Including pets in a planned death at home

Personal Stories | April 28, 2023 | Bonita Thompson

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A photo of Don and Brulee the dog

I felt a soft wet muzzle slipping into my hand. I turned and saw big brown almond shaped eyes staring up at me. Our search for this elusive female, chocolate brown standard poodle ended with her choosing us.  

Brûlée came into our lives at the perfect time – Don’s illnesses had ended our travels and after years of friendly negotiations we had finally agreed on the four-legged person we would welcome into our home.  

As with so many families she became a member of the family upon whom we showered much attention and love (often to the amusement and rolling eyes of our grown children).  

Walking Brûlée got Don out of the house, gave him much needed exercise and social interactions often with strangers whom, he lamented, “knew Miss Brûlée’s name but not mine”. She gave us both an enormous amount of pleasure particularly as Don’s health declined and as he became more frail. During the last months of his life she spent more and more time at his feet and Don said one day “she knows”. 

Don ended his life with much dignity and courage accessing medical assistance in dying (MAID) in late August of 2018.  

After his death I have thought often about how Brûlée was part of Don’s passing. I share these thoughts with you today in the hopes that it might help someone who has a cherished four legged member of their own family.  

Don received MAID in our bedroom of our home. I must admit that I never gave Brûlée any thought in the days, hours or minutes leading up to Don’s death. She was just present as she always was. But at the time of the MAID procedure, she slipped into the bedroom on her own, ignored the doctor and nurse and stood watching on the opposite side of the bed to me as I sat with Don.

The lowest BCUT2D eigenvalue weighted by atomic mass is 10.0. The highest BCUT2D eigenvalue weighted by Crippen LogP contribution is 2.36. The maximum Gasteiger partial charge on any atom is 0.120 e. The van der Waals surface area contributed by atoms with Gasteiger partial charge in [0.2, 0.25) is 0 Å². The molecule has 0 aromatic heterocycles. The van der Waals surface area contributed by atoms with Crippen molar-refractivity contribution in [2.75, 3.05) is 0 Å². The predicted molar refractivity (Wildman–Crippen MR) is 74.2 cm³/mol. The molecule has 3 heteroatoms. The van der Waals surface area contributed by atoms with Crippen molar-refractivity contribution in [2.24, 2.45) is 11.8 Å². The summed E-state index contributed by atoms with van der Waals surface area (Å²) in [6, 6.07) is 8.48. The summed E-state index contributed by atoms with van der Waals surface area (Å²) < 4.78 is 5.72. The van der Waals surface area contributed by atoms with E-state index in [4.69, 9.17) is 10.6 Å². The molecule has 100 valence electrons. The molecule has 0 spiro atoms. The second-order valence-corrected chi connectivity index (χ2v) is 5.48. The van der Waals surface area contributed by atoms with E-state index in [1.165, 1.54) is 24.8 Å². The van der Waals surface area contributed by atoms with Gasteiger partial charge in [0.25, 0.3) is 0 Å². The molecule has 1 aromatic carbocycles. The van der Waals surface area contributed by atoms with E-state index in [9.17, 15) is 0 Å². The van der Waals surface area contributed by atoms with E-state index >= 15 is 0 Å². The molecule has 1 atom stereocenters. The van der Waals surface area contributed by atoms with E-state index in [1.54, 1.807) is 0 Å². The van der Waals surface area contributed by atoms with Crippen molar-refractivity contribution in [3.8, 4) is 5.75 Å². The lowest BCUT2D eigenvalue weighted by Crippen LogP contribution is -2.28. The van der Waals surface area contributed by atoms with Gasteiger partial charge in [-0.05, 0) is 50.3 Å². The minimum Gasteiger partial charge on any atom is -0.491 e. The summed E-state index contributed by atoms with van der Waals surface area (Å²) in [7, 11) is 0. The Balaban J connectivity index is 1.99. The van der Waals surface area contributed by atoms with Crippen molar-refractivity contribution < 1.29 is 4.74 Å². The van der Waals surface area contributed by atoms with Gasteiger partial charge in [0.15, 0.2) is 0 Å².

At the moment of his very quiet and peaceful death, I remember hearing a primal sound and then realized it had come from me. Brûlée immediately came around to where I was seated, pushed her nose under my arm and laid her head on Don’s arm. It was clear she also knew he was gone.  

She stayed at the foot of the bed for several hours until the funeral home people arrived. While they were preparing to remove Don’s body, I kept Brûlée away, but she saw them take the gurney through the front door. When they were gone she retraced their route into the bedroom with her nose in the air following a familiar scent. She checked all around for Don’s presence and then quietly left the room. 

It was Brûlée’s practice to stand vigil at a front window awaiting the return of Don or me whenever we left the house – sometimes for hours. I anticipated that after his death she would do the same – waiting for him to return. I must admit I was a bit worried that she would grieve his death by not eating or becoming listless. But she never did. She did not stand vigil at the window as I expected. I did not have to worry about her. She was fine and turned her attentions to me. 

So why am I sharing this story with you? I suppose it is because you may wish to think about the impact on a pet of a planned death at home. In conversations I have had with other pet owners since Don’s death I have mentioned how having Brûlée present for his death allowed her to know that he would not be coming back. And at the moment of his death her presence also provided me with unexpected comfort.  

Anticipating a MAID death at home is fraught with unaccustomed practicalities and mixed  emotions. So I simply offer the observation that perhaps allowing a family pet to be present may alleviate some of the grief suffered after a loved one is gone. 

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